Sketchbooks are for experimenting. It doesn't have to be nice and tidy. Make it creative. Make it messy. It’s more like a process book which documents your development and helps you analyse your previous works. You can have loose papers in it and even random notes. It’s a documentation of your journey from good and bad days.
Read some practical advice before getting started. From timing to what to draw. You’ll be enjoying this learning process if following the list of tips below.
Overthinking is bad for your creativity, so don’t think too much. If you see any easy things to draw, get your pencils and paper and stop for a second.
Place a journal on your desk, so you can start sketching any time. Secondly, have something with you when you’re leaving the house. You can put a tiny A5 sized sketchpad in your bag. While it might be more comfortable to draw in A4 or A3 at home. Keep a few so you can sketch anytime you feel like.
As time is limited, don’t start big projects. There are many easy things to draw around us. Sketch your phone, your mug or anything around you. It doesn’t have to be complicated at all.
Documentation is as important as the drawing itself. It shows your previous moods, style and helps you reflect on your works. Mark your sketches with dates, including month and year so you can see how your skills are blooming and what you were up to in the past.
As you start sketching on an empty page, you might draw something in the corner of it and leave the other parts of the paper empty. Next time, continue on the same page. By doing that, you’ll slowly build a composition with different expressions and moods. It’s almost like a story that you create along the way.
Sometimes the quick drawings you make turn out to be pretty good. Focus a little on those you’re satisfied with and spend some time reworking them. Scale them up, play with colours and look at them from a different perspective. What were a few lines doodle, now can be the centre of your composition.
Try making rapid sketches with different drawing materials. Graphite pencil is a great start, but you might want to try a pen or charcoal for a very distinctive look and vibe. Start with graphite. It’s simple and easy to use. The other two are for intermediate students. Drawing with a pen is smoother but more defined. It’s better to begin to practice when you have enough experience of drawing techniques and drawing speed.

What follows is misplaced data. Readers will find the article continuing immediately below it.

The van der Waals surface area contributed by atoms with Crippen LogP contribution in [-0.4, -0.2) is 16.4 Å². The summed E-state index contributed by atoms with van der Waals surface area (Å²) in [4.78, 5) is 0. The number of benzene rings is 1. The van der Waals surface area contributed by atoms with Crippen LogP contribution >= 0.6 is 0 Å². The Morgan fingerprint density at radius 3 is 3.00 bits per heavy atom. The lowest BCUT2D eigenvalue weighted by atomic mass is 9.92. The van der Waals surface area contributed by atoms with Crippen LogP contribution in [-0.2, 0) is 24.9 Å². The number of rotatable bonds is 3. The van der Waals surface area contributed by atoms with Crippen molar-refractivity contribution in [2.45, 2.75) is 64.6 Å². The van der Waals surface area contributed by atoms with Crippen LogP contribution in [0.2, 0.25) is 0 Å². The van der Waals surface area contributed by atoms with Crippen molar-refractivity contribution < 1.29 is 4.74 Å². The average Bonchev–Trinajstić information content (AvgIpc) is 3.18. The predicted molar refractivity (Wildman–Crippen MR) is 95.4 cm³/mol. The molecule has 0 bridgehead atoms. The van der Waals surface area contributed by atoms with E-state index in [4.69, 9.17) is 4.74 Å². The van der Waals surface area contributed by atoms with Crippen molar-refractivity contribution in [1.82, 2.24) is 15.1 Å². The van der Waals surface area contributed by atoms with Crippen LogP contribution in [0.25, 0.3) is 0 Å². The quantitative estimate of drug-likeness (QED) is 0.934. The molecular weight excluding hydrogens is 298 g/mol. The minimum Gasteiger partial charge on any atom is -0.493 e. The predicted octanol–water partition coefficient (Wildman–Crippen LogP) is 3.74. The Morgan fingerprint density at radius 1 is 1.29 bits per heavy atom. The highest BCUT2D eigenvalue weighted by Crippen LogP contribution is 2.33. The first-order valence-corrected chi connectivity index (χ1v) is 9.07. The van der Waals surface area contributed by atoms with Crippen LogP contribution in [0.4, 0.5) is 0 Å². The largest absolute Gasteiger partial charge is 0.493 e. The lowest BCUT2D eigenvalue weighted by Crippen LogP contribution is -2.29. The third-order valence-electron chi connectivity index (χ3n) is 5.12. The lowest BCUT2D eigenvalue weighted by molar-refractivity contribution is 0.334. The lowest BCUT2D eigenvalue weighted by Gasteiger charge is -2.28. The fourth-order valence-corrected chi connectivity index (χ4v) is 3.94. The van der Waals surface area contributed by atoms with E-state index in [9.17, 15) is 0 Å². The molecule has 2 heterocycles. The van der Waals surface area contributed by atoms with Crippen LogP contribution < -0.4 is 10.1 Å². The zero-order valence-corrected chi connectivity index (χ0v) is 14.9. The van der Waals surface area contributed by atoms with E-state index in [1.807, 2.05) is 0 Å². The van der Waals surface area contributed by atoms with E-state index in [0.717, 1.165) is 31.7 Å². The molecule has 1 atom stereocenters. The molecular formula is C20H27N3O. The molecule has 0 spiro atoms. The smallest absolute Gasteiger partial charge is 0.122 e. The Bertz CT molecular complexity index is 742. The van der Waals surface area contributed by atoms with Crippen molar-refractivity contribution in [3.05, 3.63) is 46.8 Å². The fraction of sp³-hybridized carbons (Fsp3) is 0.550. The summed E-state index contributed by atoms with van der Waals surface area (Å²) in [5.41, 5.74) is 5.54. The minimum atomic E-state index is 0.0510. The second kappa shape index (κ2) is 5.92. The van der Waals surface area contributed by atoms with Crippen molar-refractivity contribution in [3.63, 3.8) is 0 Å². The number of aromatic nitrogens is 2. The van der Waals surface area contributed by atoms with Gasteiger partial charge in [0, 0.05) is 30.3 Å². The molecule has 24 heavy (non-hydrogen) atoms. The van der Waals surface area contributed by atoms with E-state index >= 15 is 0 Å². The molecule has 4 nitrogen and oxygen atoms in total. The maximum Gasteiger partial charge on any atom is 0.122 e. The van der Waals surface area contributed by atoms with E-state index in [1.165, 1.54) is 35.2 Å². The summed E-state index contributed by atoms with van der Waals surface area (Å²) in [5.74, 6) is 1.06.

Even though simple sketches are often considered as studies and not like ready artworks, it’s worth presenting it to your friends, family or teachers. Getting feedback is essential as it helps you realize the context and it shows the sketch from a different perspective. Outsiders see things differently and they might find a real gem in your sketchbook you haven’t even considered being successful before. They can also give you tips on how to improve.
It’s not enough to make only simple, 5-minutes drawings. In order to develop your skills, you should combine different drawing activities. Spend time with practising the basic drawing techniques, work on 1-week long projects and add quick sketches to the list. Also, try out new things often so you can find your style early and develop the most comfortable sketching approach.
Make simple sketching a habit and practice it often. Arrive 10 minutes early to a meeting, have a few minutes stop at the park - look for everyday happenings and invest time in doing a few doodles. The more the better. If you can manage to practice it 3-4 times a week, you’ll be surprised how fast your skills start to improve.
Here’s a summarised list to give you an idea about speedy drawing themes. Make fast drawings of the followings to get started:
Simple drawing topics should be easy to find. Basically, anything can be your inspiration. But if you need a concrete plan and more sketching tips, visit our epic list of drawing ideas. Enjoy rapid drawing!